On this page we seek to provide some basic resources to assist with the proper collection and preparation of specimens for deposit in herbaria. Given the great deal of time and effort involved in specimen collection and preparation, and the subsequent resources required to house and protect said specimens in a herbarium, it is important to make each specimen as scientifically valuable (complete) as possible.

For a quick background on the use of herbaria, and ways to collect and prepare specimens such as to maximize their utility, consult the attached article. There are several web resources offering information to collectors, including here, here, and here, and if you prefer your web pages without an Australian accent, here.

Specimen Driers

It is important to dry specimens quickly and thoroughly after collection, in order to preserve their features (especially color), and to contribute to their longevity as herbarium specimens. It is additionally pragmatically important while on field trips, on order to free up scarce pressing supplies for more specimens! This article details a particularly effective and simple field drier that has been invaluable to recent Duke herbarium field trips, whenever we weren't able to tie the presses to the roof of the car, that is.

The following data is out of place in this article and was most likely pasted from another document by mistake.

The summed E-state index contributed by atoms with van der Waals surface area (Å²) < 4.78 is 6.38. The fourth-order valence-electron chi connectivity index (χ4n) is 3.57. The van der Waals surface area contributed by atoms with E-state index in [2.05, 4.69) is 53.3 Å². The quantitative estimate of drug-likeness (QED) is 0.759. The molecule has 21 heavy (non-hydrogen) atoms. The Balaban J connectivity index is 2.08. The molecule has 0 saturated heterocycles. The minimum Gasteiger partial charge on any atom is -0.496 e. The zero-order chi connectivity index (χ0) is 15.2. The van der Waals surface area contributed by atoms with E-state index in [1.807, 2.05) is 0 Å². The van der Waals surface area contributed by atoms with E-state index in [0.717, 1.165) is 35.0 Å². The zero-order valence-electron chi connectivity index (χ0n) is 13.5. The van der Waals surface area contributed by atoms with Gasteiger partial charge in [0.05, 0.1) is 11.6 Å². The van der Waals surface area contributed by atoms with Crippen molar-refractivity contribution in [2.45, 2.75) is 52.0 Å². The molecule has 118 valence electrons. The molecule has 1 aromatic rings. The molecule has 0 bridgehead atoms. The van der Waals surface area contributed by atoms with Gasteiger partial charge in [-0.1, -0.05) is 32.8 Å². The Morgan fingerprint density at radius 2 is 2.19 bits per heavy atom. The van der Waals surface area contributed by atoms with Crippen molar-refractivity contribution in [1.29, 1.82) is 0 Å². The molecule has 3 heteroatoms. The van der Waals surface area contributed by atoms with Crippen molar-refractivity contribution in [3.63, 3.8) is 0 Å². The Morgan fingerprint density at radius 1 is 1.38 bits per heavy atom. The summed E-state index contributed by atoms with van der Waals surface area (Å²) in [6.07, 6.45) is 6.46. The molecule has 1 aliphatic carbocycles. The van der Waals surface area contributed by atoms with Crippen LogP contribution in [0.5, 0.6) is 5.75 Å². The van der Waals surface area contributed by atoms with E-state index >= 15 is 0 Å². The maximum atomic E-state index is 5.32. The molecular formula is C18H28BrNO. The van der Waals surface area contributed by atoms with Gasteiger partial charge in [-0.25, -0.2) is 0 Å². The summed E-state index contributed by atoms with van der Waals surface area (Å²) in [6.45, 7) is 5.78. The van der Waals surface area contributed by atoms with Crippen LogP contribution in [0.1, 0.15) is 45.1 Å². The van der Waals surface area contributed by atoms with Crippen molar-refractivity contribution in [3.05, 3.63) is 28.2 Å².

Mail Merge Documents for Label Preparation

The quality and utility of a specimen is largely determined by the quality of the associated label data. The mail merge tool in Microsoft Word allows for the convenient generation of formatted herbarium labels directly from a spreadsheet of collection data. Here we provide examples for two different types of labels, and give quick introductory instructions on their use.

Mail Merge Instructions

Herbarium Labels: Template and Datafile

Annotation Labels: Template and Datafile

An example herbarium label produced using these mail merge documents:

    • Herbarium label example
    • dries real quick, oman
    • dries real quick, oman
    • Photo Credit: Carl Rothfels 2009
    • drying plants. and pants.
    • drying plants. and pants.
    • Photo Credit: Carl Rothfels 2009
  • background